There is no doubt that the past year or so has been a productive one for veteran guitarist George Lynch, with first his involvement in the KXM project (alongside Kings X’s Doug Pinnick and Korn’s Ray Luzier) and then his collaboration with Stryper frontman Michael Sweet on the imaginatively monickered Sweet & Lynch album. Now, he has returned to his “day job”, as it were, and reunited with long term sidekick Oni Logan to produce this, the seventh Lynch Mob album in the band’s storied 25-year career. Add into the equation his ‘Shadow Nation’ documentary film project, and, despite approaching the age of 60, Lynch definitely is putting in a prodigious work rate these days… especially as, with the dust not even having time to settle on this opus’ master tapes, he has already started work on his next recording project (called The Infidels and featuring Pancho Tomaselli from War and Angelo Moore from Fishbone).
While the KXM project didn’t stretch Lynch’s not-inconsiderable skills in the slightest, and the Sweet collaboration was patchy, to say the least, ‘Rebel’ showcases something more of the guitarist we know and is very much a return to form. It’s an album which somehow manages to sound fresh and dirty: the former coming from the varnish of the songs and the vibrancy of Logan’s stunning vocal performance, and the latter from the grit and grunt which characterizes Lynch’s guitar sound throughout most of the album.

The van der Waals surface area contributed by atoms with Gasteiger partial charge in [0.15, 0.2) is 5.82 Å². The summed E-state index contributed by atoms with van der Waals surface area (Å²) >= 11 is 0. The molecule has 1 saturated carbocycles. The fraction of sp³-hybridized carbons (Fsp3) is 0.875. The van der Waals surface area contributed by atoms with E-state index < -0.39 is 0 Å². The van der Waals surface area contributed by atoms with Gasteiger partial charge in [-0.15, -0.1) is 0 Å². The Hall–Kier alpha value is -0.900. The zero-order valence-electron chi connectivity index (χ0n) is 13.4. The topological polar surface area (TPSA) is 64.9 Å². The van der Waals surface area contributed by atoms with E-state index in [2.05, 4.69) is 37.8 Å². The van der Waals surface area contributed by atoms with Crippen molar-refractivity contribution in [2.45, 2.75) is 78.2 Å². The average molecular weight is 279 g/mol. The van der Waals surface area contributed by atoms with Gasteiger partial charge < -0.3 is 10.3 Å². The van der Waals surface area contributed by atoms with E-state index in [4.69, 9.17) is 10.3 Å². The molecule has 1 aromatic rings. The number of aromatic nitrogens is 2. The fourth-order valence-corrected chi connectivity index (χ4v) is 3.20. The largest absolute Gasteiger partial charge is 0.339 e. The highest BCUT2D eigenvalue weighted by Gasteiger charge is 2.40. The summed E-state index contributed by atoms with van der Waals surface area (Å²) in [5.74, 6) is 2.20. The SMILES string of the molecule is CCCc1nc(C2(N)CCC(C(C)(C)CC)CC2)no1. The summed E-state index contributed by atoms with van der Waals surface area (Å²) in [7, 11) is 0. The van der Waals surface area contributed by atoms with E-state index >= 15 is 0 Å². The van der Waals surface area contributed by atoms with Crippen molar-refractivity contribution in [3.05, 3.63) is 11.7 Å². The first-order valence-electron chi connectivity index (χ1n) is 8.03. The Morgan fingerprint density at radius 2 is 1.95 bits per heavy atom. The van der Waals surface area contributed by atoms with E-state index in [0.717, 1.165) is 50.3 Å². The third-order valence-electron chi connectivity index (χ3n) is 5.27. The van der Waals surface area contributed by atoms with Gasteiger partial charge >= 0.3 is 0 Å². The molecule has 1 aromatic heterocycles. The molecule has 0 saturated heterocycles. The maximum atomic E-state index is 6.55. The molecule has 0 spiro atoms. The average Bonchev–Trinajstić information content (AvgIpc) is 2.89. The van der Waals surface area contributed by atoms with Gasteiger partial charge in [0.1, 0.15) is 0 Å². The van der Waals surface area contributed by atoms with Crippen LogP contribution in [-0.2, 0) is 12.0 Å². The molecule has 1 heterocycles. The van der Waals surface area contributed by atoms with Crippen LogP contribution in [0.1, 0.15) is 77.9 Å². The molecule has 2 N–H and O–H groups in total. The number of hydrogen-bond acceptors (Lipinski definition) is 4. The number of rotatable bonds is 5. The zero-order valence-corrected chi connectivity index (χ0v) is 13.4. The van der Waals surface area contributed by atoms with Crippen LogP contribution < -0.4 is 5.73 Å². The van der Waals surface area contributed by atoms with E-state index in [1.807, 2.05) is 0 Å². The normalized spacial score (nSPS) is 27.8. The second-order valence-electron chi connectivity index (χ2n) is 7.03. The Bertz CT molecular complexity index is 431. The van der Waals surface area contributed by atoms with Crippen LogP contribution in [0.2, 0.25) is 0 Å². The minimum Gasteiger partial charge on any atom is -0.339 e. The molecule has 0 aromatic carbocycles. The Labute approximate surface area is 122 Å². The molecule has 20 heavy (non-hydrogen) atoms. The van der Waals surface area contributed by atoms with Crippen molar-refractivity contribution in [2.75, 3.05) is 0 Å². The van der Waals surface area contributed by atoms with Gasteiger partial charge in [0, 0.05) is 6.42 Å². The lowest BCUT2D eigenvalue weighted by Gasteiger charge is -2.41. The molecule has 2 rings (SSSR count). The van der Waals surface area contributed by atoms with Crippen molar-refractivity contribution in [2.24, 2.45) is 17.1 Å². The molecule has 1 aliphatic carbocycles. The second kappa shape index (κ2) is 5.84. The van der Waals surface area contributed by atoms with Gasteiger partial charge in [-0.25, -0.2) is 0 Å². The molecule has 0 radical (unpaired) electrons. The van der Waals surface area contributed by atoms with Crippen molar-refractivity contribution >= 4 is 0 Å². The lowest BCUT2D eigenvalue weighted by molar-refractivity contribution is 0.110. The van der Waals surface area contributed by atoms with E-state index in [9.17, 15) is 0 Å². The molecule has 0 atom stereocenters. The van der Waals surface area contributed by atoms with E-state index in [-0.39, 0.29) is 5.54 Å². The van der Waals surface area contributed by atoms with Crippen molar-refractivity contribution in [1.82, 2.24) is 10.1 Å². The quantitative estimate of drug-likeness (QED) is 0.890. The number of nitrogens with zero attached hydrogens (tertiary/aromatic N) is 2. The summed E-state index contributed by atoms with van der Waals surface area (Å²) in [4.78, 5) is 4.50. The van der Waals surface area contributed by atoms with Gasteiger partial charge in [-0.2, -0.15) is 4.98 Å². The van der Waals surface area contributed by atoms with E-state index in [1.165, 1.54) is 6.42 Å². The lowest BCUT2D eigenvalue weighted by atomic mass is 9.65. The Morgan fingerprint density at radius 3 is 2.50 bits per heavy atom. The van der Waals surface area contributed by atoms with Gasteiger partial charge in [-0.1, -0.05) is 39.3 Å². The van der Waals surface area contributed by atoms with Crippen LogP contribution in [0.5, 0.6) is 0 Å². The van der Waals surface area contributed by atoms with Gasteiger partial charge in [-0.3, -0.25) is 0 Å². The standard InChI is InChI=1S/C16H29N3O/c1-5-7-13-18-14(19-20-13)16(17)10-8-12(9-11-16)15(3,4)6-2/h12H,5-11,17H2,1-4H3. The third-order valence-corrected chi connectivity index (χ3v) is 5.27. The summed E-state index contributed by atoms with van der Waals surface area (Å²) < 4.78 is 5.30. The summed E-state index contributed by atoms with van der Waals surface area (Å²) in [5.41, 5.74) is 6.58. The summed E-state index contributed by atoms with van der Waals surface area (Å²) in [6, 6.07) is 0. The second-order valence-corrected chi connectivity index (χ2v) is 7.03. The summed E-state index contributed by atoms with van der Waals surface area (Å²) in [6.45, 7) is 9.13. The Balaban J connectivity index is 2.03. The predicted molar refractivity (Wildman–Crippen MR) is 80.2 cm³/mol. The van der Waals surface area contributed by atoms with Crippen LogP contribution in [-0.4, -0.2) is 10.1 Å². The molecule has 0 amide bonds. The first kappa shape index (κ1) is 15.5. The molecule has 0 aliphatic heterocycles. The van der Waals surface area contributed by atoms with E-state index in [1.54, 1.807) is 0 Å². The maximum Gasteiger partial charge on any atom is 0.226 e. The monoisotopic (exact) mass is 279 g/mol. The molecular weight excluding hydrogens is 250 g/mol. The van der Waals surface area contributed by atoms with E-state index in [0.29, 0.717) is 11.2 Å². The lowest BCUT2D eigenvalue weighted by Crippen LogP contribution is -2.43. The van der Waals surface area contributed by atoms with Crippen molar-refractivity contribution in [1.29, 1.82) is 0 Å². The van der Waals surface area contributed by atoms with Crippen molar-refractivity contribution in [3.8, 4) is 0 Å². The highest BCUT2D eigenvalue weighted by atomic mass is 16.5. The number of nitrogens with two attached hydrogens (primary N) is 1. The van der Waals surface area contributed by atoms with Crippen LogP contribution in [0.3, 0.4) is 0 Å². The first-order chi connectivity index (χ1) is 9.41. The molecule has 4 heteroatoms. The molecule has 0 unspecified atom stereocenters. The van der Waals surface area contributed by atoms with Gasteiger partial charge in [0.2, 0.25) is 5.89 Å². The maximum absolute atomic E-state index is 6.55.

‘Automatic Fix’ kicks things off with a funky swagger, but it’s not hard to visualize Lynch scowling in the background as he crunches out the main riff, an quickly develops into the sort of head-nodding radio-friendly tune in which the guitarist specialized back in the day… Indeed, ‘Rebel’ is an album which very much looks over its shoulder at where Lynch has come from – the likes of ‘Testify’, ‘Dirty Money’ and especially ‘Pine Tree Avenue’ all have one foot planted very firmly in the soil of the late Eighties – but also one which is a statement of intent of where he is today: a man proud of what he has achieved, standing up for what he believes in and cocksure that the music is all that matters.
The only real issue I have is that the third quarter of the album eases back a tad too much, with the back-to-back placement of the slower, more mid-paced and psychedelic ‘The Hollow Queen’ and ‘The Ledge’ – although Logan’s superb, almost breathless vocal on the latter perfectly matches Lynch’s completely understated fretwork – and the albeit crunchier ‘Kingdom Of Slaves’ means that the end section drags somewhat – although closer ‘War’ does redeem things a little with its Maiden-meets-Queensrÿche style romp, complete with classic elongated Lynch guitar workout.
‘Rebel’ proves that Lynch has lost none of the fire in his belly: he may experiment and diversify in his various collaborations and side projects but, at the end of the day, it is the flame of rock ‘n’ roll that burns bright in his soul and compels him to continue to produce and share his music with the world… and I for one don’t mind that at all.
Automatic Fix / Between The Truth And A Lie / Testify / Sanctuary / Pine Tree Avenue / Jelly Roll / Dirty Money / The Hollow Queen / The Ledge / Kingdom Of Slaves / War
Recommended listening: Testify
‘Rebel’ is out now on Frontiers Records.